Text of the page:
Oh dear. First off, Community Care call a section 20 admission an “order”, which just underlines Munby’s concerns. And yet again Munby criticises local authorities with no thought as to why they may be having problems, in this case misusing S20, ie the mountain of paperwork caused by his previous judgements that mean getting a child into care promptly is neigh in impossible. I’ve always said he should shadow a social worker for a month, then go back to making judgements.

    • Luke Stevenson
      Luke Stevenson November 10, 2015 at 2:38 pm #

      Hi James,

      Thank you for your comment. We have noted the mistake and since corrected it throughout the piece.

      Kind regards,

      Luke

    • Matthew November 11, 2015 at 10:55 pm #

      Please assist by pointing me in the direction of where the President has given judgments making it harder to “get a child into care promptly”, by which I assume you mean removal under ICO or EPO?

  3. Planet Autism November 10, 2015 at 11:39 pm #

    Hallelujah. Will Munby be sending out a directive to all judges and overseeing any failings due to judges rubber stamping social services cases? It’s high time legal action was brought against the rotten apples in the barrel and people on their payroll.

  4. CazinUK November 11, 2015 at 2:19 pm #

    My son is severely autistic and disabled. In order to get him into a residential school – I had to sign a Section 20. I was told it was needed to get funding for the placement. It felt like blackmail. I am regularly threatened by section 20 if SW does not like my choices… Section 20 is being used to control families and vulnerable children.

    • Laura November 14, 2015 at 1:42 am #

      If a child accesses residential school then they are looked after by the LA. Section 20 is the legal framework under which this happens, otherwise your child’s placement would not be legal. This article is discussing something quite different – whee section 20 is used to keep a child safe without a court order where in actual fact, such is required

    • Bluebell November 16, 2015 at 10:18 am #

      This is a local policy. My daughter has been in 39 and 52 week placements in residential schools, and we retained full parental rights throughout. S20 never came into it. A child should get a residential school either through a statement or nowadays an EHC plan, because that is what their special educational, medical, psychological and social needs require (as appropriate). It may be that there is joint funding between education, social services and the NHS, but that is not your concern. The local authority certainly do not need to use S20 to fund the placement – other local authorities do it all the time through the statement or EHC plan!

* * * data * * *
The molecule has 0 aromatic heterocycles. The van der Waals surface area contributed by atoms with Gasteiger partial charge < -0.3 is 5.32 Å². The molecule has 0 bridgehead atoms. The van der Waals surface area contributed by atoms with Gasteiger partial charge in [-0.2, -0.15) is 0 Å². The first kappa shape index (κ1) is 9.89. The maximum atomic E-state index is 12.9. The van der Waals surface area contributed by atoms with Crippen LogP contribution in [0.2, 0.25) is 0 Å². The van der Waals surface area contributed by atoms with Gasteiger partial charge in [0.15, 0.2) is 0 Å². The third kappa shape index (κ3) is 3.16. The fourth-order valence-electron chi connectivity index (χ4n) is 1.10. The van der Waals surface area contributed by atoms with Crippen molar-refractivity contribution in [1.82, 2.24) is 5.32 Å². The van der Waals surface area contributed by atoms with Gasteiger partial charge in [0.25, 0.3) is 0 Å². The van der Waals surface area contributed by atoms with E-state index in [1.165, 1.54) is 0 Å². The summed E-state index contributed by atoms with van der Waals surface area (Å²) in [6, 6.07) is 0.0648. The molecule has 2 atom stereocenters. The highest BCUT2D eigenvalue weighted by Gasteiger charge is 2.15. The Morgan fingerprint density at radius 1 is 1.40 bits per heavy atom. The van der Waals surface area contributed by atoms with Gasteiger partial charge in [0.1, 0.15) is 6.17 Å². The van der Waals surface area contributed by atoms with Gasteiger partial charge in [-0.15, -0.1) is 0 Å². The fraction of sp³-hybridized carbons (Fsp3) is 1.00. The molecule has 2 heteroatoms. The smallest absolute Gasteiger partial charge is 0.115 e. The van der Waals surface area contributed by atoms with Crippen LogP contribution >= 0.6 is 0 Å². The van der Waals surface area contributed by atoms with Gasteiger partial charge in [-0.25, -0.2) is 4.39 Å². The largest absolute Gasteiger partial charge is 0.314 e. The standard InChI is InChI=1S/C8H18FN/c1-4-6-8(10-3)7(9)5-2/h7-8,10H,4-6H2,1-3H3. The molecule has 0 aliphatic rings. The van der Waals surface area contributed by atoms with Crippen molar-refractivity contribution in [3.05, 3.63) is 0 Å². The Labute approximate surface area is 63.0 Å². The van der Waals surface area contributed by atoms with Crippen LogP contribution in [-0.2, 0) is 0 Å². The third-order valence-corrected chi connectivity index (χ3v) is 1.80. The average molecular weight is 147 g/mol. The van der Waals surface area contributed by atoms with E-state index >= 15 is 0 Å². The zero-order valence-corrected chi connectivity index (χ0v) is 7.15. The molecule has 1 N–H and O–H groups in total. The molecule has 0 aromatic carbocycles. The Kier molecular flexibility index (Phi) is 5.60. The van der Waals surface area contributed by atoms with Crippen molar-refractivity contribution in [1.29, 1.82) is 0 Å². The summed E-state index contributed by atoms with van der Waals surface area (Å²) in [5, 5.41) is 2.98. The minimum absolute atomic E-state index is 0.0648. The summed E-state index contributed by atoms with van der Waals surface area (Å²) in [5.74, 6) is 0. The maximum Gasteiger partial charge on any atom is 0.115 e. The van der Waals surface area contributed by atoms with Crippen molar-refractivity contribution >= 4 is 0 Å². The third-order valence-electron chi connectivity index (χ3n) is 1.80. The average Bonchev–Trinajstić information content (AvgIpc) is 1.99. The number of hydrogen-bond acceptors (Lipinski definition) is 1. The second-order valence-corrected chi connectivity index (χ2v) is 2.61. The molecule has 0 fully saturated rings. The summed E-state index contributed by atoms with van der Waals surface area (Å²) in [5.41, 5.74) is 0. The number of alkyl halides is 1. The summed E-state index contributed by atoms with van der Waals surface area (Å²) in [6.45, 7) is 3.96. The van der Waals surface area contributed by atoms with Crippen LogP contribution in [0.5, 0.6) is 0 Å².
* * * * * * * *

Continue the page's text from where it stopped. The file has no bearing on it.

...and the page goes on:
I suggest you get advice from Ipsea or SOS!SEN, charities who advise parents on SEN.

  5. Mona November 11, 2015 at 10:43 pm #

    It is quite clear that those who make the rules should work with those on the ground trying to apply them with good practice. Clearly mr m needs a month with those I work with thus also applies to the completely barmy rule about 26 week deadlines too get real !!

    • the dude November 13, 2015 at 9:33 am #

      to Mr Ms credit he has been critical of the 26 week timescale imposed by conservative desire to remove as many children from the feckless poor as possible Oh my Dickens. The problem for SWs is they are being forced into cognitive disonance. Adoption is the best and the only permenant option but our values, ethics, training, research practice experience, children’s voices and wider families voices etc etc etc tell us placing a child with connected people is best. OK they might not get a pony or go to a third rate private school and the home can be a bit chaotic but they are with ‘good enough’ family who inherently care. The CA 89 doesn’t say if threshold is met you have to make an application but does have no order and lesser order principals.

  6. Tony November 12, 2015 at 3:23 pm #

    I am in agreement in some sense, where Section can be used incorrectly. However, I have seen if used far more and appropriately where necessary. and with written consent used and gained appropriately. Practice as with Judgement made by various Social Worker and Various Judges are subject to diversity of Location and practice.

  7. Lee November 12, 2015 at 8:16 pm #

    Crucial that the IRO acts prudently with this and avoids delay and drift in care planning.

  8. Rosiep November 12, 2015 at 9:39 pm #

    I am a little bit confused by “the written document should not seek to impose any fetters of the parent’s right to withdraw consent” as I have been in many cases where the parent’s solicitor advises that the parent will agree to s20 with 14 days notice of removal of the child, thus giving the LA time to get a court hearing. Surely a no order with ‘fetters’ is the least oppressive approach? I can’t see the LA agreeing to no order if there is a risk that parents may remove a child.

    Secondly with the ‘required assessments’ needing to be completed where possible before any court application is made, surely it is better to safeguard the child through s20 whilst the SW appeases the court and conducts these?

    • John November 17, 2015 at 6:41 am #

      This is s20(8) of the CA89 where it is really clear and has been for 26 years…

      “Any person who has parental responsibility for a child may at any time remove the child from accommodation provided by or on behalf of the local authority under this section”

      So to add to the article above, it’s not just the parent consenting to placement who can remove, it’s anyone with PR, as long as they can provide or arrange to provide accommodation accommodation for them (s20(7)).

      Consent must be consent… if it isn’t, you need an order. And don’t forget to check the person understands the document… you’ve mentioned language above, but there’s also Mental Capacity.

      I hope that’s helpful! 🙂